As you leave the museum, turn right on Route 73 toward Rockland, and after approximately mile, turn right at North Shore Drive, the road that will take you to Owls Head Light State Park. Follow North Shore Drive to Main Street (turn left), then Lighthouse Road (turn left) and follow the road to its end at the park. One of the most photographed lighthouses in the Midcoast region, Owls Head Light was built in 1825 at the direction of President John Quincy Adams. Its Fresnel lens, installed in 1856, is still in use today, serving as a beacon at the entrance to Rockland Harbor. There’s plenty of parking on the lighthouse grounds, and the grounds are open to the public with free admission. The lighthouse and keeper's house are Coast Guard property and are not open to the public.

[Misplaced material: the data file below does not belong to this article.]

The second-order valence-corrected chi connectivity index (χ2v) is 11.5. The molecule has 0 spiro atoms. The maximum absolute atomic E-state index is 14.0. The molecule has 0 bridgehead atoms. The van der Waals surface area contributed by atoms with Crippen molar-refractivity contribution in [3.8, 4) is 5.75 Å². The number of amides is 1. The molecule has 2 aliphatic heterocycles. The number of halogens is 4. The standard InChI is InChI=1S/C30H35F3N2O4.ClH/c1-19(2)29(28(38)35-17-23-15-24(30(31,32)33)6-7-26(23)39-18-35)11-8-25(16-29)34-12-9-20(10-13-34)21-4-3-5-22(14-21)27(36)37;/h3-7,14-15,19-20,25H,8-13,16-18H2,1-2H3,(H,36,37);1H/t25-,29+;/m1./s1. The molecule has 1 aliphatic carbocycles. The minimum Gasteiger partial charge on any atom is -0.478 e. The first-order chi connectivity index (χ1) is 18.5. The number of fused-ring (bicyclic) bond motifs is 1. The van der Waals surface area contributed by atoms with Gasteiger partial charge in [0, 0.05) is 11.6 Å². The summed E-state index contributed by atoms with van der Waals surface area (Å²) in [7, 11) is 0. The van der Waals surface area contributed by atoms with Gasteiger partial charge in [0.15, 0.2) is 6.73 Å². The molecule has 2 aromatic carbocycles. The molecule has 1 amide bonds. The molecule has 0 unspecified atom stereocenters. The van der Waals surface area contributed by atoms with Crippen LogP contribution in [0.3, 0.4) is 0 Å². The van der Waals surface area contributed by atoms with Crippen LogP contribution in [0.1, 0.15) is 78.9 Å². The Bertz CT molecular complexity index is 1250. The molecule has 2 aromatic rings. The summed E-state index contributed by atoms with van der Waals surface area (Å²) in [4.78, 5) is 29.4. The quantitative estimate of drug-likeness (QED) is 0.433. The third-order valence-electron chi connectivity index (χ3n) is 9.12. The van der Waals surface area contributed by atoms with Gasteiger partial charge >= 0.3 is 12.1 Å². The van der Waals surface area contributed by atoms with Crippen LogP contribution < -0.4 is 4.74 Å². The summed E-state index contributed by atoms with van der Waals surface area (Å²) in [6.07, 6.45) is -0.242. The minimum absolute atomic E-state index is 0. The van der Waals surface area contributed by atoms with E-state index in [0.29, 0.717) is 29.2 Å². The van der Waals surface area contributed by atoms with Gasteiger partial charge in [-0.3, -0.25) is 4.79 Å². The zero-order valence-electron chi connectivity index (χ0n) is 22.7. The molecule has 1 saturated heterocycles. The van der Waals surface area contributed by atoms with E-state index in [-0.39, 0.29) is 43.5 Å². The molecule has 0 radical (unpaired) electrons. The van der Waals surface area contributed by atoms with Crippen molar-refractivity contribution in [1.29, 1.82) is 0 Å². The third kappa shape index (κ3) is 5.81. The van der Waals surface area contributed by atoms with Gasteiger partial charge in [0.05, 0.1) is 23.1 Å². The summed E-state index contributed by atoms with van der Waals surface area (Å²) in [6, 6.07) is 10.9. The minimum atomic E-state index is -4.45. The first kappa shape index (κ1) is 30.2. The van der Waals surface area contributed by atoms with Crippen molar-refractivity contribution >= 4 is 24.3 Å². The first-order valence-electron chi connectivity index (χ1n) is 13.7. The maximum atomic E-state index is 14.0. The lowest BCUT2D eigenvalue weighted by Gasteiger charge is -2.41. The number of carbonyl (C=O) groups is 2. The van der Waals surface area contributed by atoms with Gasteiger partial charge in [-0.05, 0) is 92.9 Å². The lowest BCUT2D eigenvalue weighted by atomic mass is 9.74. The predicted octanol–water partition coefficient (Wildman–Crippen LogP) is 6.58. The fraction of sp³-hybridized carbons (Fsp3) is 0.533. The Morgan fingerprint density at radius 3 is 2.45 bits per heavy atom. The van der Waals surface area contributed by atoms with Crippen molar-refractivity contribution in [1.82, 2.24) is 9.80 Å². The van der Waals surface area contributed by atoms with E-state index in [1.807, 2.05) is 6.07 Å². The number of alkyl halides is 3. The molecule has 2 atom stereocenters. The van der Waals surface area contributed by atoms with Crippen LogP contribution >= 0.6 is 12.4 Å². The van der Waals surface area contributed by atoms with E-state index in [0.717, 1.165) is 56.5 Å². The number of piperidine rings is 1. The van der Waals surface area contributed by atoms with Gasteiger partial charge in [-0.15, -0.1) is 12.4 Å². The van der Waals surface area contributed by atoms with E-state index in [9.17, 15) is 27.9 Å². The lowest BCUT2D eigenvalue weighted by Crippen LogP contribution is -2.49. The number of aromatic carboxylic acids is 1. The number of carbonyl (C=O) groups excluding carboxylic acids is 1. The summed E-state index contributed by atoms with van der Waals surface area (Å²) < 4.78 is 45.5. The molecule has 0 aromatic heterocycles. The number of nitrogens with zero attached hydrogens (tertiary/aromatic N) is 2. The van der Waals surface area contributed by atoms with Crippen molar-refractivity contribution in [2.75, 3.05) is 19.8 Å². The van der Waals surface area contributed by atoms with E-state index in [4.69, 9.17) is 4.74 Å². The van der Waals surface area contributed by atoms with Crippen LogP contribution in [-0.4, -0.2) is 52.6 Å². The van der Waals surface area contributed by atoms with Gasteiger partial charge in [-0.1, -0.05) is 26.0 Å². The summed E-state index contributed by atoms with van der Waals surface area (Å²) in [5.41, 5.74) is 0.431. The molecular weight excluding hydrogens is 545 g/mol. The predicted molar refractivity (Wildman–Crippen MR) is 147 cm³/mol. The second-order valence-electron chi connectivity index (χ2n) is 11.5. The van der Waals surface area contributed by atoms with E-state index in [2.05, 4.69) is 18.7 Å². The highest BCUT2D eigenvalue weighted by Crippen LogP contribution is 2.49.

Glen Cove, Rockport, Camden, Lincolnville, Belfast, Searsport
When you arrive back in Rockland, head north on Route. Just after you leave the commercial north end of Rockland with its many service stations, fast food restaurants, and large chain retailers, you will come to the area of Rockport known as Glen Cove. The Glen Cove Rest Area, open from dawn to dusk in the summer months, offers sheltered picnic tables, grills and breath-taking views of Clam Cove and the islands of Penobscot Bay.